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Oliver Tartan

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Motto: I gain by treaty

There is considerable confusion surrounding the name Oliver, and several authorities are found to be in contradiction with each other as to its extraction.  A study of Heraldic crests indicates that there were armigorous Olivers in Kent, Exeter, London, Ireland and three in Scotland.  The earliest mention of the name in Scotland appears to be of one Walter Olifer (Justiciar Laudonia) who witnessed William the Lion’s gift of the serf Gillemachoide Congled with his children and all his descendants, to the Bishop of Glasgow, c1180. 

Oliver, son of Kyleurt, followed the Earl of March around 1300.  It has been claimed that this Oliver was linked to the Frasers.  Over the next 400 years the name was prominent in the southern Scotland.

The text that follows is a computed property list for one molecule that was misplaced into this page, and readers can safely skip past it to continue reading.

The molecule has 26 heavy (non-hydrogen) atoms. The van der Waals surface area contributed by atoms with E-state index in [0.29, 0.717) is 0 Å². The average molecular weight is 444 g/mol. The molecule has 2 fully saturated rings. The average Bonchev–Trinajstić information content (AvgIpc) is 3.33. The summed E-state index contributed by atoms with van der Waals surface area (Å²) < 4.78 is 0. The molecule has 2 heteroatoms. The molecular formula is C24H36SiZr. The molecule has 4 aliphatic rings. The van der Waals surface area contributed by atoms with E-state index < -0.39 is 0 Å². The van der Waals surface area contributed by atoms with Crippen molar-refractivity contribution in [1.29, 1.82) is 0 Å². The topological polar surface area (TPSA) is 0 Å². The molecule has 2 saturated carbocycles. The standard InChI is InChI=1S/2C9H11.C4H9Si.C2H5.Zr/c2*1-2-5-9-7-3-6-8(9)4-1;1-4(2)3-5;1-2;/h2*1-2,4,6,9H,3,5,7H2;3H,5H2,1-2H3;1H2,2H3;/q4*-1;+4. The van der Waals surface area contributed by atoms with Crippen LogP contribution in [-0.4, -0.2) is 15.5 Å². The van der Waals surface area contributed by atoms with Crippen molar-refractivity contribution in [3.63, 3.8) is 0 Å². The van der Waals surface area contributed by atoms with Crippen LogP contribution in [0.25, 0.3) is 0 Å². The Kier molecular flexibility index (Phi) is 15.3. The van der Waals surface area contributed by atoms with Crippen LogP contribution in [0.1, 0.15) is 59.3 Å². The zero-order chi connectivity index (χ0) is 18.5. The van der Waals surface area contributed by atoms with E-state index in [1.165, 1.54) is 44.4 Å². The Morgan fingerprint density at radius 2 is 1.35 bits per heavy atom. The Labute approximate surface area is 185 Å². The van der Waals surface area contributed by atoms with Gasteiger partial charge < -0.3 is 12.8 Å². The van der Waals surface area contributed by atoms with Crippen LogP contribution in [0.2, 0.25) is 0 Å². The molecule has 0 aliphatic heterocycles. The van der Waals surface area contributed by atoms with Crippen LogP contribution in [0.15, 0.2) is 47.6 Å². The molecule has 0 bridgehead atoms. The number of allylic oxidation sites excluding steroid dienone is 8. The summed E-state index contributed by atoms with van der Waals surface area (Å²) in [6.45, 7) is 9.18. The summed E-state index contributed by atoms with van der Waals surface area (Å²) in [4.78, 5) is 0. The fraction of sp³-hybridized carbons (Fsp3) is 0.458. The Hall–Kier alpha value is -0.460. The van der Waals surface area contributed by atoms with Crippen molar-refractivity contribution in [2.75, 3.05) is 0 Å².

In Shetland, the Old Norse name of Olaf (Oleifr) was merged into Oliver, and it is now difficult to differentiate between the two.  In old French the name Oliver means an olive producer – fabricant au marchant d’olove, and certain Oliver crests bear a dexter hand or arm holding an olive branch fructed.  

As with many names from old documents, there are many spellings of the name including: Olipher, Oluer, Olyer, Olwer, Holifarth and Holyfarth etc.  It appears the names popularity can be traced to the song of Roland.  The Olivers appear to have reached Scotland 1100-1150.  The Fraser connection links to land in Tweedale and Oliver Castle in the upper Tweed, although the Frasers do not claim the Olivers as a sept.  

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